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Veneto

Veneto (or,; Vèneto) is one of the 20 regions of Italy.

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Verona

Verona (Venetian: Verona or Veròna) is a city on the Adige river in Veneto, Italy, with approximately 257,000 inhabitants and one of the seven provincial capitals of the region.

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Vienna

Vienna (Wien) is the federal capital and largest city of Austria and one of the nine states of Austria.

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Vilnius

Vilnius (see also other names) is the capital of Lithuania and its largest city, with a population of 574,221.

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Vincenzo Scamozzi

Vincenzo Scamozzi (2 September 1548 – 7 August 1616) was an Italian architect and a writer on architecture, active mainly in Vicenza and Republic of Venice area in the second half of the 16th century.

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Wolf Dietrich von Raitenau

Wolf Dietrich von Raitenau (26 March 1559 – 16 January 1617) was Prince-Archbishop of Salzburg from 1587 to 1612.

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Wolfgang Amadeus Mozart

Wolfgang Amadeus Mozart (27 January 1756 – 5 December 1791), baptised as Johannes Chrysostomus Wolfgangus Theophilus Mozart, was a prolific and influential composer of the classical era.

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World Heritage site

A World Heritage site is a landmark or area which is selected by the United Nations Educational, Scientific and Cultural Organization (UNESCO) as having cultural, historical, scientific or other form of significance, and is legally protected by international treaties.

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Zürich

Zürich or Zurich is the largest city in Switzerland and the capital of the canton of Zürich.

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1993–94 UEFA Cup

The 1993–94 UEFA Cup was won by Internazionale on aggregate over Austria Salzburg.

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1994 San Marino Grand Prix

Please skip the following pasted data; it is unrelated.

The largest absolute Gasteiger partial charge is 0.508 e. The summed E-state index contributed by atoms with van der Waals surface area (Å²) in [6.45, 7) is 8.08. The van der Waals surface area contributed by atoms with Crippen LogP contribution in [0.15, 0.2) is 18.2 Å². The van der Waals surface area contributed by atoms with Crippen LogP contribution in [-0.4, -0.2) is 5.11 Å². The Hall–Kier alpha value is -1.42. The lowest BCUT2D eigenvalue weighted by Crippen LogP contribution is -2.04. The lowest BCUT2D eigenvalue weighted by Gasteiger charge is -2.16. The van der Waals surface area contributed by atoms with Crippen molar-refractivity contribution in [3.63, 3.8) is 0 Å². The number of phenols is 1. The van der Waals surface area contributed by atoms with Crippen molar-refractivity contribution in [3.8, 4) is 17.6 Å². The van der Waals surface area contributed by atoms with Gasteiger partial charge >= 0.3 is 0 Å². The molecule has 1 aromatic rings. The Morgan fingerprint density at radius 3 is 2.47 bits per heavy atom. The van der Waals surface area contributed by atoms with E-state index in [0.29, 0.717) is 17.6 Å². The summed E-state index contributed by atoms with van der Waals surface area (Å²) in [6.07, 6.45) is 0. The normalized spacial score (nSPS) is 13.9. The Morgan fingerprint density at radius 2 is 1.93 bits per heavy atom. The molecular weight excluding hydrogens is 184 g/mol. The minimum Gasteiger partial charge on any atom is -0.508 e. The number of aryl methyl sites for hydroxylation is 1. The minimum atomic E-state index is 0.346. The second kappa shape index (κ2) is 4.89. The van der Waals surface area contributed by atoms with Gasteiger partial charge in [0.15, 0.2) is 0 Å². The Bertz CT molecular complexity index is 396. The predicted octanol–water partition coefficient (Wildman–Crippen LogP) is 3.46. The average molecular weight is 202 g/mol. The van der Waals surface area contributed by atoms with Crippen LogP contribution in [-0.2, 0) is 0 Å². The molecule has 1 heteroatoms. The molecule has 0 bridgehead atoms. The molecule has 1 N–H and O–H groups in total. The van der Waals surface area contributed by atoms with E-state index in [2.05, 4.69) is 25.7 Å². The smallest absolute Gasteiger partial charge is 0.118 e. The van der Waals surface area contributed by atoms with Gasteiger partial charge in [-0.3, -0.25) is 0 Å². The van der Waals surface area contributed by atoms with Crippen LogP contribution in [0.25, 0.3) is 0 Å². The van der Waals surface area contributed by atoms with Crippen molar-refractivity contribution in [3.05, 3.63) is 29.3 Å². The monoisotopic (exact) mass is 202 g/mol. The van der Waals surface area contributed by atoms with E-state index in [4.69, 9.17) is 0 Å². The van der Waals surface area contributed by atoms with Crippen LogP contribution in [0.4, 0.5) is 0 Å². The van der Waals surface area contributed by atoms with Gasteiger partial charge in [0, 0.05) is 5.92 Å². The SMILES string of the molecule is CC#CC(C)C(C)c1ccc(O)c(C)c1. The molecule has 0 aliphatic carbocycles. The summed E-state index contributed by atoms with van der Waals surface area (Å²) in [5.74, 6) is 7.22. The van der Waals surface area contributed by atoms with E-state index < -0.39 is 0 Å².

The 1994 San Marino Grand Prix (formally the 14° Gran Premio di San Marino) was a Formula One motor race held on 1 May 1994 at the Autodromo Enzo e Dino Ferrari, located in Imola, Italy.

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2010 Winter Olympics

The 2010 Winter Olympics, officially known as the XXI Olympic Winter Games (Les XXIes Jeux olympiques d'hiver) and commonly known as Vancouver 2010, informally the 21st Winter Olympics, was an international winter multi-sport event that was held from 12 to 28 February 2010 in Vancouver, British Columbia, Canada, with some events held in the surrounding suburbs of Richmond, West Vancouver and the University Endowment Lands, and in the nearby resort town of Whistler.

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2014 Winter Olympics

The 2014 Winter Olympics, officially called the XXII Olympic Winter Games (Les XXIIes Jeux olympiques d'hiver) (r) and commonly known as Sochi 2014, was an international winter multi-sport event that was held from 7 to 23 February 2014 in Sochi, Krasnodar Krai, Russia, with opening rounds in certain events held on the eve of the opening ceremony, 6 February 2014.

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2018

2018 has been designated as the third International Year of the Reef by the International Coral Reef Initiative.

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2019

2019 (MMXIX) will be a common year starting on Tuesday of the Gregorian calendar, the 2019th year of the Common Era (CE) and Anno Domini (AD) designations, the 19th year of the 3rd millennium, the 19th year of the 21st century, and the 10th and last year of the 2010s decade.

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Redirects here:

Historic Centre of Salzburg, Historic Centre of the City of Salzburg, History of Salzburg, Iuvavia, Iuvavum, Juvavia, Juvavum, Salisburgium, Salzbourg, Salzburg (city), Salzburg, Austria, UN/LOCODE:ATSZG.

References

[1] https://en.wikipedia.org/wiki/Salzburg